TAMPA — To a soundtrack of yips and barks, county workers loaded dogs one by one into white vans parked in the driveway of Trish’s All Breeds Grooming.
By the time the two-day process ended Tuesday afternoon, Hillsborough County animal service workers had collected 352 dogs from the business tucked into a dusty dead-end street in Old Seminole Heights. The dogs — mostly small breeds such as poodles, Maltese, Shih Tzus and terriers — had been crammed into kennels, feces and urine staining their fur. One dog was already dead. Another had so many broken bones it had to be euthanized.
A similar scene has played out at the business at least three times during the past two decades. Since 1998, county workers have seized at least 800 dogs from Trish’s and from Toyland Pet Resort, another business that has operated on the site at 2507 E. Diana St. The property is owned by Alice Holt, who in 2011 was permanently barred from owning dogs in Hillsborough.
Holt is 83. She was in her early 60s when the trouble started there in 1998.
The news of the latest seizure both pleased and frustrated animal advocates like Dr. Ellen Alence, a Lithia veterinarian who over the last few years has voiced concerns to county officials about the businesses.
“This is something they’ve known about for a really long time,” Alence said. “On the one hand, I’m glad they finally did something, but I don’t know why it would take so long.”
The process required to build a solid case to seize someone’s animals can be lengthy and complex, said Scott Trebatoski, director of Hillsborough County Pet Resources. Hundreds and perhaps thousands of personnel hours have gone into building a case for criminal charges against the business owner and operators, he said.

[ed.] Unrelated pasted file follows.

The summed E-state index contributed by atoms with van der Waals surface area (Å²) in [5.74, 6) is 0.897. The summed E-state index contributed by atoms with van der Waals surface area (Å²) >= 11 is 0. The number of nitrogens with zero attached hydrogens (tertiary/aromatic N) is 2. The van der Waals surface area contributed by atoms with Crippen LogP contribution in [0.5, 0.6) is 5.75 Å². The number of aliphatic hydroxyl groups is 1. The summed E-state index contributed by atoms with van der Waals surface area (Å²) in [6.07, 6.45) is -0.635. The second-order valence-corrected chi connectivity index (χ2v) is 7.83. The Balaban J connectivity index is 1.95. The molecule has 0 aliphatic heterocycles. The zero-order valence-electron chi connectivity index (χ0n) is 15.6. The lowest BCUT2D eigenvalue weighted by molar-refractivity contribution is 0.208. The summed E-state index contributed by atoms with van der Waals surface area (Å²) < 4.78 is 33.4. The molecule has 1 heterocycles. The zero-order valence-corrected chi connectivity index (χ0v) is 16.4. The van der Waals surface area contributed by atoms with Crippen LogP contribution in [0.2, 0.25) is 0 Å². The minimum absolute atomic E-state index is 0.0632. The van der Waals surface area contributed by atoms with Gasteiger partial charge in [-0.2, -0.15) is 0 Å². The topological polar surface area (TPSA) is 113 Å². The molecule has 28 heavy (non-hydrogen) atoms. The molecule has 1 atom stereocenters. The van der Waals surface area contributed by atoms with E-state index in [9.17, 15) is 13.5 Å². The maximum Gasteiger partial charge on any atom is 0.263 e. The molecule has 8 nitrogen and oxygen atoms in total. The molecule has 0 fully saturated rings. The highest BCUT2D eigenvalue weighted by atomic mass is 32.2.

“We wanted to make sure if and when we went in there, it was the end,” Trebatoski said.
The case that first grabbed headlines started in July 1998 with a 911 call from a neighbor. Animal service workers seized 48 dogs from the Diana Street site and warned Holt to correct conditions.
Officers were back at the business in January 1999, when they found dogs, some shivering and wet, crammed together in outdoor cages. One dog was dead. Many suffered from malnutrition, lice, and mange, among other problems. Workers seized more than 400 dogs.
Holt’s daughter Lisha Moore told a reporter at the time that her mother taught herself to breed and groom poodles and became a champion breeder. She called her mother a workaholic who cleaned and fed the dogs herself.
“To provide for the animals, she’s taken out every mortgage she could,” Moore said at the time.
Holt was found guilty of 102 charges of animal abuse and another 88 of improper confinement. A judge ordered her to perform community service hours and pay back more than $203,000 to Hillsborough County and the Tampa Police Department.
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She was also barred from owning dogs for 10 years, but then-County Judge Denise Pomponio judge stopped short of forbidding her to have contact, noting that she may have to rely on her experience as a dog groomer to support herself.